Genealogy Backups on the Cheap

How are you backing up your genealogy data if you are on a tight budget?  Having allhard_drive your storage in your house or apartment is just asking for trouble.  It needs to be backed up on external sites and at a trusted friend or family members house.

Resource Hogs

Photos are the storage resource hog in any genealogists collection.  Each new generation seems to come with higher resolution capabilities and in general, folks forget to set the resolution lower than the often default 10 – 14MB image resolution.

It doesn’t take many hi-res photos to add up to a lot of gigabytes of photo images.  Even at lower resolution settings, the easy of photo taking today at low to no cost results in storage bloat.

Add scanned images and documents to the mix and the storage requirement grows almost with a life of its own.

Genealogy program Data

My databases aren’t inordinately large at 250,000 names or so per database but each of them adds up to over 1GB in size.    I have 35 databases and even with that number, the total file sizes are slightly less than 35GB or the equivalent of 2000 or 3000 hi-res photos.

Our genealogy data isn’t necessarily the storage hog.  It’s our genealogy photos and scanned images. A 1GB database takes about the same amount of storage space as 71 images of 14MB or so in size. It isn’t a large count if you have documented the life of your ancestors in photos and document images.

Which of them would I cult loose if forced into that miserable situation?  The photos!  The data has taken tens of thousands of hours to research and compile.  I probably won’t live long enough to invest that amount of time into recreating the databases if they were lost.  

Loosing the photos and image would be like getting shot in the gut, but I’d survive with a permanent hole in my heart.

Offsite Image Storage Solutions

Flickr.  Thanks to the new 1TB of free storage on Flickr, all of us should have an account there that contains a copy of our genealogy images.  Yes, it’s free and yes, they could take it away with a simple policy change, but they haven’t so far and we might as well use it while the offer is in place. 

Flickr allows users to set viewing options from private to public and includes the ability to tag images by topic and lat / long addresses.  You can easily move your images into ‘Sets’ or folders.   

The Flickr Uploader tool is super easy to use and adds the topic tagging and Set grouping you designate.

If you upload images that you want to share with the world be sure to include specific licensing instructions and designations for them.  Most folks use Creative Commons Licensing or even Public Domain designations if they make their work available for use by others.

Be sure to mark your images, sets and even the whole account with the licensing you want to protect your images.

Other Free Storage Sites.

The other most popular free storage sites are

  •, with its 5GB free storage.
  • Dropbox, with its variable free storage limits bases on how many invites you extend and a variety of other possibilities.
  • SkyDrive, with its 7 BG of free storage
  • Google Drive, with its total of 15GB free storage (all your Google tools combined like mail, docs, photos, etc.)
  • SugarSync with its 5GB free storage,  and my favorite,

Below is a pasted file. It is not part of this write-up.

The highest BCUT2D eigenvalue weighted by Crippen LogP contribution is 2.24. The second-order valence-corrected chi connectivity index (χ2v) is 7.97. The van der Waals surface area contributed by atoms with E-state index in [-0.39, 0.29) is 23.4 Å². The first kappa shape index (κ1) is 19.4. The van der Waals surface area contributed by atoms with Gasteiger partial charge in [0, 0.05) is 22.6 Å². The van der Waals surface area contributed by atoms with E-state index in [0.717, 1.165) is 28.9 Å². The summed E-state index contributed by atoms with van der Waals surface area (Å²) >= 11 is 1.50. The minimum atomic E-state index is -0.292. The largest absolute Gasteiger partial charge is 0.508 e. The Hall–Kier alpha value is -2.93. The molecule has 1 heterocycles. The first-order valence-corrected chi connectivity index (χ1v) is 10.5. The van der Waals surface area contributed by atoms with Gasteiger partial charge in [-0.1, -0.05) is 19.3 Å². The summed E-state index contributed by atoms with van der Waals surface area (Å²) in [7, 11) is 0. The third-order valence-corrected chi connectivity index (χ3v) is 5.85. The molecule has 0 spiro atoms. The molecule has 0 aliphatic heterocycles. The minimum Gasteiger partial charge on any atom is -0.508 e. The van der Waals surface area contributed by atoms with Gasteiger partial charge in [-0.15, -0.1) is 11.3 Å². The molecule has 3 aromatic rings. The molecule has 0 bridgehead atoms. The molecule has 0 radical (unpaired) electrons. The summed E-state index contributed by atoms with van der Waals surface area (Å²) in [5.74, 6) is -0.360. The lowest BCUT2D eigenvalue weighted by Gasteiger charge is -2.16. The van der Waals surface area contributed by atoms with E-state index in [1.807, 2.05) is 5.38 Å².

• Tresorit with its 5GB of free client-side encrypted data

Watch for new account or free upgrade options for all of these sites except for Google and SkyDrive.  ‘Deals’ are announced with some frequency but are very short lived so jump on them if you see them.

Encrypt your genealogy data on your computer using TrueCrypt before you upload it to any of the free sites.  There is no reason to make your data available to then or any hacker of any of your accounts unless you don’t care about the privacy of your data.  Remember your database contains information about living people.

While you are thinking about security, DON”T upload birth, marriage and other certificates and documents for living persons to any offsite storage site unless you encrypt it will TrueCrypt first.   That means you won’t be able to upload those images to Flickr because it cant’ read and mange files that don’t use the typical graphics / photos file types.

Remember This Is A Budget Storage Discussion

Yes, you should also have a paid off-site storage account with folks like Carbonite, Mozy, etc., but this discussion is for genealogists on a really tight budget.  

If you sign up for an account one each of the above sites, drop a copy of your files on each of them.  That spreads the risk of loss due to site closure or other factors.

If I only need 35GB for all of my data storage, most of you should have plenty of room on the free accounts for your data storage, unless you have 1,000,000 or more names in your database.

I haven’t found any other free photo storage sites that exceed Flickr although a new Chinese startup is advertising a maximum of 15TB of free storage.  You’ll have to decide if that is where you want your images stored.

Think though your options.  Spread your risk and then actually make regular backups of your data and images.  It is nice to have a baseline backup but don’t’ loose your incremental changes because you neglect to updates your backups regularly.

Copyright (c) Lee Drew 2013-09-05 07:00:00
The URL for this post is:

About lineagekeeper

Family history research is a favored avenue of relaxation. It is a Sherlock-like activity that can continue almost anywhere at any time. By leveraging a lifetime involvement in technology, my research efforts have resulted in terabytes of ancestral data, earning me the moniker of Lineagekeeper. And yes - We are all related to Royalty.